No net neutrality news from the Pai hole

The public comment period on net neutrality might be closed but FCC Commissioner Ajit Pai doesn’t want to talk about it.

Internet users, advocates and artists alike all have a lot to say about net neutrality. In fact, more than 22 million comments were filed on the changes Pai introduced earlier this year.

In short, Pai believes the protections put in place by the previous commissioner and a majority Democratic board are a “solution in search of a problem.” He believes regulating internet service as a utility, like electricity or gas, will hamper investment and innovation and discourages new businesses from getting involved.

The vast majority—60% or more—submitted comments in support of the current regulations, many sources report. Rallies and protests and action days occurred all summer in support of net neutrality. Artists, including actors and musicians, believe a free and open internet is the best way to encourage and develop new talent and give independent musicians in particular a better chance of reaching new fans.

Since the comment period closed on August 30, Pai’s been mum. He’s not said a word about net neutrality.

That might not be a bad thing. There’s some speculation—voiced by Pai but now being echoed by publications including Wired—that a good number of pro-net neutrality comments were filed by fake names.

To be fair, the FCC also said it was not going to discredit comments filed in support of Pai’s proposed changes. So. There you have it.

Anyway, now pro-net neutrality Democrats in the US Senate are asking Pai to sit tight on making any big changes, like implementing those he introduced in April.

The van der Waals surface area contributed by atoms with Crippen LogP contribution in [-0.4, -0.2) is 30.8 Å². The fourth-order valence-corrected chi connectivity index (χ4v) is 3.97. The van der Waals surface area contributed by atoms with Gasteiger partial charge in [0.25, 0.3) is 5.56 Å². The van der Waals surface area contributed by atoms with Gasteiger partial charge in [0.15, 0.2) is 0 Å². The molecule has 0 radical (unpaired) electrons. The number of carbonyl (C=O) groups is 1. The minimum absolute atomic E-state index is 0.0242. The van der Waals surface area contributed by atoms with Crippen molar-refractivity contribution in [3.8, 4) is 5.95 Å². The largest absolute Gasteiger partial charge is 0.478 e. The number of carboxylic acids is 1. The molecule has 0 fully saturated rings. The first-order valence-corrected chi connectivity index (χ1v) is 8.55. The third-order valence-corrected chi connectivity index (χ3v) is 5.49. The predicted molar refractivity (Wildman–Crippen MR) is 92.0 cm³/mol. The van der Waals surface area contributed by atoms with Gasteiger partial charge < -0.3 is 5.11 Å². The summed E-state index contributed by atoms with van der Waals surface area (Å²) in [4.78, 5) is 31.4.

A group of nine senators argue that Pai should take no further action at this time because… well, the public needs time to read and comment on the public comments submitted about proposed changed to net neutrality.

Got that?

“Although the commission has undertaken an historic proceeding to undo the Open Internet Order, the FCC has failed to provide stakeholders with an opportunity to comment on the tens of thousands of filed complaints that directly shed light on proposed changes to existing net neutrality protections,” according to the letter, which originated from Sen. Edward Markey (D-Mass.).

The FCC did turn over some 70,000 pages of documents that were requested via a Freedom of Information Act (FOIA) request, submitted by the National Hispanic Media Coalition. According to The Hill, the organization wanted to review “all complained filed by consumers about violations of the net neutrality rules since they went into effect in 2015.”

The group of nine senators – which includes Chuck Schumer (NY), Ron Wyden (Oregon), Al Franken (Minnesota), Richard Blumenthal (Connecticut), Elizabeth Warren (Massachusetts), Chris Van Hollen (Maryland), Brian Schatz (Hawaii) and Kamala Harris (California)—says the American people deserve the ability to review the 70,000 pages for themselves and provide additional comment before Pai and the FCC do anything else.

By the way, the final tally for all those net neutrality comments? An astonishing 22,150,396, according to Broadcasting Cable.

Whether the commission takes up net neutrality during its scheduled October meeting, or at all before the end of the year, remains to be seen.   But Pai isn’t giving any indication when he’ll speak.

Amber Healy

I write about music policy and lawsuits because they're endlessly fascinating.

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